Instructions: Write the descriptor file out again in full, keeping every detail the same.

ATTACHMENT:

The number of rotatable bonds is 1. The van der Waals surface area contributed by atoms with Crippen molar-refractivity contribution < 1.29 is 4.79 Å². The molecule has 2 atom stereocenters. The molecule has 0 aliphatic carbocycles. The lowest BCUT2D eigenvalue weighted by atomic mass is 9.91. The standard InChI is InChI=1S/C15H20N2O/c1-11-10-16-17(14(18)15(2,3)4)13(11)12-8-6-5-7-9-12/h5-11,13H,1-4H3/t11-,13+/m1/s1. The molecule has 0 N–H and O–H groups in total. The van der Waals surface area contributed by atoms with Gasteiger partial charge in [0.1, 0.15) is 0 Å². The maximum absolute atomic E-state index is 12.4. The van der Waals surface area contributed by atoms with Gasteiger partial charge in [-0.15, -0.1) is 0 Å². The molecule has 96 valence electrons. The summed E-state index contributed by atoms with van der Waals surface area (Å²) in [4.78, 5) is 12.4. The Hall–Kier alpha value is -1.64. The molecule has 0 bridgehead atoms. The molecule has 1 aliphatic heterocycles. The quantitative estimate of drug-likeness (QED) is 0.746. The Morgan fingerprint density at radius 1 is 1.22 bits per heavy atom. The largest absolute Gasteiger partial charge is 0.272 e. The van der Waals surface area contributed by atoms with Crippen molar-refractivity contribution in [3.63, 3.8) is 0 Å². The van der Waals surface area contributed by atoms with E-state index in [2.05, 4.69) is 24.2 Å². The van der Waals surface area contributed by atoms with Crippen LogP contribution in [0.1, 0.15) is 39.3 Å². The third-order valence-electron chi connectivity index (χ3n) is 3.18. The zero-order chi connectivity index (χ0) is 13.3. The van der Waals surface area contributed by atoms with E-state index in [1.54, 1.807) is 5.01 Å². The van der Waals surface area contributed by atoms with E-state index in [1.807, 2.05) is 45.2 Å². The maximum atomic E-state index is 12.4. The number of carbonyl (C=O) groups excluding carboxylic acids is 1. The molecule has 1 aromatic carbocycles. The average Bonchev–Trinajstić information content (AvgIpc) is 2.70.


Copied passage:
The number of rotatable bonds is 1. The van der Waals surface area contributed by atoms with Crippen molar-refractivity contribution < 1.29 is 4.79 Å². The molecule has 2 atom stereocenters. The molecule has 0 aliphatic carbocycles. The lowest BCUT2D eigenvalue weighted by atomic mass is 9.91. The standard InChI is InChI=1S/C15H20N2O/c1-11-10-16-17(14(18)15(2,3)4)13(11)12-8-6-5-7-9-12/h5-11,13H,1-4H3/t11-,13+/m1/s1. The molecule has 0 N–H and O–H groups in total. The van der Waals surface area contributed by atoms with Gasteiger partial charge in [0.1, 0.15) is 0 Å². The maximum absolute atomic E-state index is 12.4. The van der Waals surface area contributed by atoms with Gasteiger partial charge in [-0.15, -0.1) is 0 Å². The molecule has 96 valence electrons. The summed E-state index contributed by atoms with van der Waals surface area (Å²) in [4.78, 5) is 12.4. The Hall–Kier alpha value is -1.64. The molecule has 0 bridgehead atoms. The molecule has 1 aliphatic heterocycles. The quantitative estimate of drug-likeness (QED) is 0.746. The Morgan fingerprint density at radius 1 is 1.22 bits per heavy atom. The largest absolute Gasteiger partial charge is 0.272 e. The van der Waals surface area contributed by atoms with Crippen molar-refractivity contribution in [3.63, 3.8) is 0 Å². The van der Waals surface area contributed by atoms with E-state index in [2.05, 4.69) is 24.2 Å². The van der Waals surface area contributed by atoms with Crippen LogP contribution in [0.1, 0.15) is 39.3 Å². The third-order valence-electron chi connectivity index (χ3n) is 3.18. The zero-order chi connectivity index (χ0) is 13.3. The van der Waals surface area contributed by atoms with E-state index in [1.54, 1.807) is 5.01 Å². The van der Waals surface area contributed by atoms with E-state index in [1.807, 2.05) is 45.2 Å². The maximum atomic E-state index is 12.4. The number of carbonyl (C=O) groups excluding carboxylic acids is 1. The molecule has 1 aromatic carbocycles. The average Bonchev–Trinajstić information content (AvgIpc) is 2.70.